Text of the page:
Their gait also changed from the sideways head bobbing of a puppy with it's eyes closed, much like a blind person uses a cane - to the straightforward - I know where I am going walk of a confident puppy who can see the world.

As they are Keeshond puppies and they are, of course, adorable. They will dislike their baths but will submit willingly to our demented desire to see them clean and not smelly for their first show on Saturday.

Their personalities have already emerged. Jack when on lead for the first time zipped along like he had been waiting for this moment since birth. Jill stiffened her legs to posts screwed firmly in the ground as if to say, "When you get this gear off me then I will consider taking a step." Interestingly, Jill is the leader. Jack looks to her for her first reaction to something new. If she is bold and curious he will take a step forward, but behind her. If she is intimidated, he will run to the farthest corner. As in many litters his personality changes when she is not around. Alone he becomes much more self confident. This could have something to do with Jill smacking him in the face with her paw whenever she feels like it!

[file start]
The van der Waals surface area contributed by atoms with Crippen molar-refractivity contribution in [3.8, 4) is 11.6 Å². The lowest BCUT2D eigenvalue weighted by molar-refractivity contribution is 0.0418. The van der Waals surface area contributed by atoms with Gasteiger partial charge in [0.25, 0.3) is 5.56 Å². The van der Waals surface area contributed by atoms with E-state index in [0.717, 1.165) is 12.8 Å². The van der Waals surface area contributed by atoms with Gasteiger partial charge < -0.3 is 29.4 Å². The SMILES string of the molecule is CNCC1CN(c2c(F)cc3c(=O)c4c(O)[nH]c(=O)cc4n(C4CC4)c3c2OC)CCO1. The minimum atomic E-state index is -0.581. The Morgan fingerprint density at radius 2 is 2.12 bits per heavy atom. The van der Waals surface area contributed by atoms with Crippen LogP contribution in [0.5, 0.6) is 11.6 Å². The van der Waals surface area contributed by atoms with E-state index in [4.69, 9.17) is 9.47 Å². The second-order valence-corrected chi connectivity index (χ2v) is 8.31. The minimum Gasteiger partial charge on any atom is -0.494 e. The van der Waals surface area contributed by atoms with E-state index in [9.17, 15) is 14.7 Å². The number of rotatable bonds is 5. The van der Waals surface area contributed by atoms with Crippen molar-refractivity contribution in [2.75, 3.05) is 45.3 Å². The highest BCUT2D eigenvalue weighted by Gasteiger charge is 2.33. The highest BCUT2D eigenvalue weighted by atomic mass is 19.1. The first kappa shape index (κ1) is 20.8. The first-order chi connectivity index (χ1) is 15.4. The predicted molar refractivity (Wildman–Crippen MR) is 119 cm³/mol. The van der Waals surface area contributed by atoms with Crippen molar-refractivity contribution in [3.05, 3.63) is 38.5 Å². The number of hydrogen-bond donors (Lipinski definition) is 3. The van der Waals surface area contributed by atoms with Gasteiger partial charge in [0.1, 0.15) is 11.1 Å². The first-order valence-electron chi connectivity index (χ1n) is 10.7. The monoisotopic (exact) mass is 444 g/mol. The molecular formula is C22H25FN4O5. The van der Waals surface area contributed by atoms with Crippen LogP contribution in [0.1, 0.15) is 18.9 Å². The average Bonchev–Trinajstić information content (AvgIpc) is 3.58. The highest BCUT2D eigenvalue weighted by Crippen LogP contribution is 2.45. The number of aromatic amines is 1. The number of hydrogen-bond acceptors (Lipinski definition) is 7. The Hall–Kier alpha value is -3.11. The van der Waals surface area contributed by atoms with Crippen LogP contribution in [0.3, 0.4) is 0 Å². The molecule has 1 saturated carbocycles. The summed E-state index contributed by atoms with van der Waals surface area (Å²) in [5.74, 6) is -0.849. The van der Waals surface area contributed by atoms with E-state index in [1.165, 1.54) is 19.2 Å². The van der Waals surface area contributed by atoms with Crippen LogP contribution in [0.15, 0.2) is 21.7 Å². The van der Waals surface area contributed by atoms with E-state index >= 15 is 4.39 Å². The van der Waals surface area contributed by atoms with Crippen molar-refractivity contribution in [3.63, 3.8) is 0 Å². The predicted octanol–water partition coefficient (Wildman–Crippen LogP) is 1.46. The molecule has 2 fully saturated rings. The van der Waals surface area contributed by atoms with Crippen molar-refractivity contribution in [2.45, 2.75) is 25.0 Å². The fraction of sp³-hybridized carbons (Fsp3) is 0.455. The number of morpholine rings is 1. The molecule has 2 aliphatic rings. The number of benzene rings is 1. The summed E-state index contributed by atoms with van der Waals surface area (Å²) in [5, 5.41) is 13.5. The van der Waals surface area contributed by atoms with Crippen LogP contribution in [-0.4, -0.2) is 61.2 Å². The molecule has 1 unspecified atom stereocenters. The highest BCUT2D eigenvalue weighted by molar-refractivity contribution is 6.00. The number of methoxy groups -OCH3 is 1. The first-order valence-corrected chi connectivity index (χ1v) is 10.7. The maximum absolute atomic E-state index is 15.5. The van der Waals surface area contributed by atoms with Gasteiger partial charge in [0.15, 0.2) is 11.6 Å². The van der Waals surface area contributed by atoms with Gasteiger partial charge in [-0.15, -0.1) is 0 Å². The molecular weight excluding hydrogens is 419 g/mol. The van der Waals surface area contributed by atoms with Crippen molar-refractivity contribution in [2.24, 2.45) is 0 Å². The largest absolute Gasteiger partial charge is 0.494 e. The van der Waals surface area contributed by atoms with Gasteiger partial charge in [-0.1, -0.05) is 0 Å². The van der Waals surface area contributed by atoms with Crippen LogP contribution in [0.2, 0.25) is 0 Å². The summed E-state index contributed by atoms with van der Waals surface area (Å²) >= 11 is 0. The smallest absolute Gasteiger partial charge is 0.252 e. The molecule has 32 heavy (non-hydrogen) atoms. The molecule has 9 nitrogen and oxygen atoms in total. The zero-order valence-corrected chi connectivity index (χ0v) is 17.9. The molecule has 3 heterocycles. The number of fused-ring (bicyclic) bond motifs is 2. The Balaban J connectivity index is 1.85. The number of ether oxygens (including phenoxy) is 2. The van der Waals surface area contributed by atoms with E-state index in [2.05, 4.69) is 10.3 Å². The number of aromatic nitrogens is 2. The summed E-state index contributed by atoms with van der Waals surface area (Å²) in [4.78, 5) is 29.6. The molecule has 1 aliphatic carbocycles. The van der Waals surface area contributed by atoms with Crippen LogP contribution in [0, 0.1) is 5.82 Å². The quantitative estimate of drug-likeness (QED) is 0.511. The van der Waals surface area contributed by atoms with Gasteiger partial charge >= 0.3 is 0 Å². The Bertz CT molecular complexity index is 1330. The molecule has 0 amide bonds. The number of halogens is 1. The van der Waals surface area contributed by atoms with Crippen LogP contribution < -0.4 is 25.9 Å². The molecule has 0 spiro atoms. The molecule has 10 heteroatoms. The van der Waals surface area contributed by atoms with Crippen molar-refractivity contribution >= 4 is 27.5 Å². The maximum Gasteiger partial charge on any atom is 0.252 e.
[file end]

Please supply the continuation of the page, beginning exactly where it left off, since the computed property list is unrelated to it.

The steps for their first bath are as follows:

1. Place puppy in utility tub.
2. Run warm water and wet puppy. (Hopefully you have on a waterproof apron, if not that old scuba gear in the basement might come in handy here)
3. Shampoo with baby shampoo, careful not to get water in ears, pinch each ear closed
4. Rinse puppy with warm water
5. Place puppy in large warm towel.
6. Sit down with puppy on lap and dry with hair dryer on low setting, brushing as you go.
Tip; many puppies will be intimidated by this process and sit quietly, sometimes a puppy will become agressive and may attack the dryer of the brush - speak quietly and reassuringly - keep brushing and oh - good luck with this one - perhaps early puppy school enrollment would be a good idea)
7. Place puppy in clean pen with papers.
8. Repeat with next puppy.
9. Remove all wet clothing on bather - (usually all clothing including underwear)
10. Put on dry clothing - Check puppies and clean up before you have to start all over.

Wednesday, October 26, 2005

Breeding Dynamics Seminar

Debbie Lynch Presents Seminar
Bichon Club of America
National Specialty

The "Breeding Dynamics" seminar presents the most current information on canine genetics and helps breeders create a plan that will help them set and achieve their goals in producing healthy dogs that can win in any setting from performance to conformation. The seminar is available to dog clubs on a limited reservation basis. For information on how you can present this seminar to your club or group email: Posted by Picasa